2. What are the credentials of the interpreting physician?
3. The room in which the study is performed should be free of outside light and the temperature should always be at 68-72 degrees Fahrenheit, with a proper cooling system in place.
4. Make sure the images are “stat”-ed or marked up for future comparison.
5. Ask if the studies are read on site or sent by e-mail to a distant interpreter.
6. Be sure that the physician is available to explain and discuss all findings. Instead of just screening for breast cancer, a thermogram can tell you how healthy your breasts are. It also has the potential to truly detect breast cell anomalies long before mammography can detect cancer, when done properly. This allows you to implement lifestyle
changes that can improve the health of your breasts proactively instead of waiting for a cancer diagnosis later. In honor of Breast Health Awareness month, I encourage you to check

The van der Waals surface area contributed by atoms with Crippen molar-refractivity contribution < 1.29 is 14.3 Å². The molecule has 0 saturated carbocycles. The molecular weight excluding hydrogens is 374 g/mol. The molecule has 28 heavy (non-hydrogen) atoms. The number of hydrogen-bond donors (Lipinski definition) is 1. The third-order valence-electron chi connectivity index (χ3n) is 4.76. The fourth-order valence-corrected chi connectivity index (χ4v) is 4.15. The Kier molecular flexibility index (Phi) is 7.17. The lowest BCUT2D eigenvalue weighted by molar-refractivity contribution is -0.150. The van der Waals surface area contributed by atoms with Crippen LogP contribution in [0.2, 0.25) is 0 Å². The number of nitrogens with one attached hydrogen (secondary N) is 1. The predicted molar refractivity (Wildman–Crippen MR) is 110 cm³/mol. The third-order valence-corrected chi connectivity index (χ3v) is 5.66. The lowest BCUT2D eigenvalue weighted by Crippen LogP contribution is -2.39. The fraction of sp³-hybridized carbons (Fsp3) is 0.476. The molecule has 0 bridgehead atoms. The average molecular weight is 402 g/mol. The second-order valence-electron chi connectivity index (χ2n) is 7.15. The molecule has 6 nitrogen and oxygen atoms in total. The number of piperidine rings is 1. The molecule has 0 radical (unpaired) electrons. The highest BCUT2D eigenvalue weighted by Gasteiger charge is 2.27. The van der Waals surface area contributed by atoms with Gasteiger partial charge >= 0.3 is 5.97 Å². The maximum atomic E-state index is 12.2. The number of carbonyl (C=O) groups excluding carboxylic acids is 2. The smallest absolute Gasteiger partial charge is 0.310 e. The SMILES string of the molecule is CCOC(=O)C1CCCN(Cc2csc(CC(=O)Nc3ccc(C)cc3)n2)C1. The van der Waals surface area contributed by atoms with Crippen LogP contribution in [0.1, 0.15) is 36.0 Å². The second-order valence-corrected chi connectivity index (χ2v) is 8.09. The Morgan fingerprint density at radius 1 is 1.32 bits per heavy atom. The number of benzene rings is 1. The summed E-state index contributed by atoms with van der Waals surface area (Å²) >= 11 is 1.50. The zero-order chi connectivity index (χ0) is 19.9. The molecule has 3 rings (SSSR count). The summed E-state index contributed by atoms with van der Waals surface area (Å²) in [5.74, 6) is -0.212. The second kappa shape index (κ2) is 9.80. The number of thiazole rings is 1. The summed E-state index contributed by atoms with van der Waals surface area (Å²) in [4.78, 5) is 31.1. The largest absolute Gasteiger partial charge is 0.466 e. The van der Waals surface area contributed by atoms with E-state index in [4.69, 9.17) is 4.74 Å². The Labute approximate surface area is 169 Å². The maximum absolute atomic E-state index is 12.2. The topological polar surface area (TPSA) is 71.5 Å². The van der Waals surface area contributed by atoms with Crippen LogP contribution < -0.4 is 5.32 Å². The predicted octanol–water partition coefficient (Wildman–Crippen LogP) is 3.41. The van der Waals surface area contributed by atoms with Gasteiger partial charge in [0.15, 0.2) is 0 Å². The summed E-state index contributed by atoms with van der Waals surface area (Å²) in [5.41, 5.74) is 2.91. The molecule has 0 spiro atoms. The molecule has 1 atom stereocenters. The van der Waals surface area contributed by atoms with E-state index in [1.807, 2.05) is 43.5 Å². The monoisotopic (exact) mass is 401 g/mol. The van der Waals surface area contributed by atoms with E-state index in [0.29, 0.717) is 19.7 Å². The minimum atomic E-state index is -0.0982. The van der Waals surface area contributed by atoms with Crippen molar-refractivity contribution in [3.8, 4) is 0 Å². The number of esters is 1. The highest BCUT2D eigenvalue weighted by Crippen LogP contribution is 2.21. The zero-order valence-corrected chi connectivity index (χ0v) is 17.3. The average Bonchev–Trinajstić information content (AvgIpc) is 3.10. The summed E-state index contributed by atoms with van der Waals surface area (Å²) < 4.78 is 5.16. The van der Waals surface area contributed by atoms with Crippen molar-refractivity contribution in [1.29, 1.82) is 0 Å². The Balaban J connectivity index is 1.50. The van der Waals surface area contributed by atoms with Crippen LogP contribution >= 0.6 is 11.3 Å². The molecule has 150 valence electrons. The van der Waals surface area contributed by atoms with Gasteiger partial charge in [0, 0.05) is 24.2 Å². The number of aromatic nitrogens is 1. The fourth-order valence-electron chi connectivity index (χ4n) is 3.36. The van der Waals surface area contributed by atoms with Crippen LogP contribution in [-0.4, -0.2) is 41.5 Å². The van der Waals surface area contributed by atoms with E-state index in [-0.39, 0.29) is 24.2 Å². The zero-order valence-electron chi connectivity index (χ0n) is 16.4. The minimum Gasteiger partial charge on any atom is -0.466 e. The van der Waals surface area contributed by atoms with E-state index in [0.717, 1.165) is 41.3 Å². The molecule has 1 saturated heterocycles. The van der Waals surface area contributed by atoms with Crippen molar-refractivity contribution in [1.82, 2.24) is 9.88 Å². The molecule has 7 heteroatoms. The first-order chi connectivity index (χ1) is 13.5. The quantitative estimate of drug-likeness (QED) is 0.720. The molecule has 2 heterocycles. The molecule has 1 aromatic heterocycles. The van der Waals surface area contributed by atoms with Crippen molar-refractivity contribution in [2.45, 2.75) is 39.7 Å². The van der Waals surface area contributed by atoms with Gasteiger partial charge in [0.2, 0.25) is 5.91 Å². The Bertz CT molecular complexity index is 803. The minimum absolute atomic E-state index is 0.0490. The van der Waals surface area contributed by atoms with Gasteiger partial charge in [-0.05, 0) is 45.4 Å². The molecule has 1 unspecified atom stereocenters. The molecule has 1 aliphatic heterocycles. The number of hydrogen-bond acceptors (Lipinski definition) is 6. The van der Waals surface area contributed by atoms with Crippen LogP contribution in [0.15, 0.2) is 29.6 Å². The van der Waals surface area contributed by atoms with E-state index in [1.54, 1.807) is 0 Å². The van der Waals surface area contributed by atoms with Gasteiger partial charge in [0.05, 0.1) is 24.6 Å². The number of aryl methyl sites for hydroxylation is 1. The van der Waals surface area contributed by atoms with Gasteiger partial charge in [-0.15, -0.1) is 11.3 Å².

out thermography for yourself and your loved ones.
LEARN MORE | RECOMMENDED READING
Women’s Bodies, Women’s Wisdom, by Christiane Northrup, M.D.
1. M. Gautherie and C. M. Gros, “Breast Thermography and Cancer Risk Prediction,” Cancer,
vol. 45, no. 1 (January 1, 1980), pp. 51–56.
2. H. Spitalier et al., “Does Infrared Thermography Truly Have a Role in Present-Day Breast
Cancer Management?” in M. Gautherie and E. Albert, eds., Biomedical Thermology:
Proceedings of an International Symposium (New York: A. R. Liss, 1982), pp. 269–78; R.
Amalric et al., “Does Infrared Thermography Truly Have a Role in Present-Day Breast Cancer
Management?” Progress in Clinical and Biological Research, vol. 107 (1982), pp. 269–78.
3. Gotzsche, P. and Olsen, O., “Is Screening for Breast Cancer with Mammography Justifiable?”
The Lancet, vol. 355, no. 9198 (Jan. 8, 2000), pp. 129–34; Gotzsche, P. and Olsen, O.,
Cochrane Review on Screening for Breast Cancer with Mammography, The Lancet, vol. 358,
no. 9290 (Oct. 20, 2001), pp. 1340–42.
4. Semelka, R., Imaging X-rays cause cancer: a call to action for caregivers and patients,
Medscape, Feb. 13, 2006, reviewed and renewed Feb. 16, 2007.
Last updated: September 29, 2010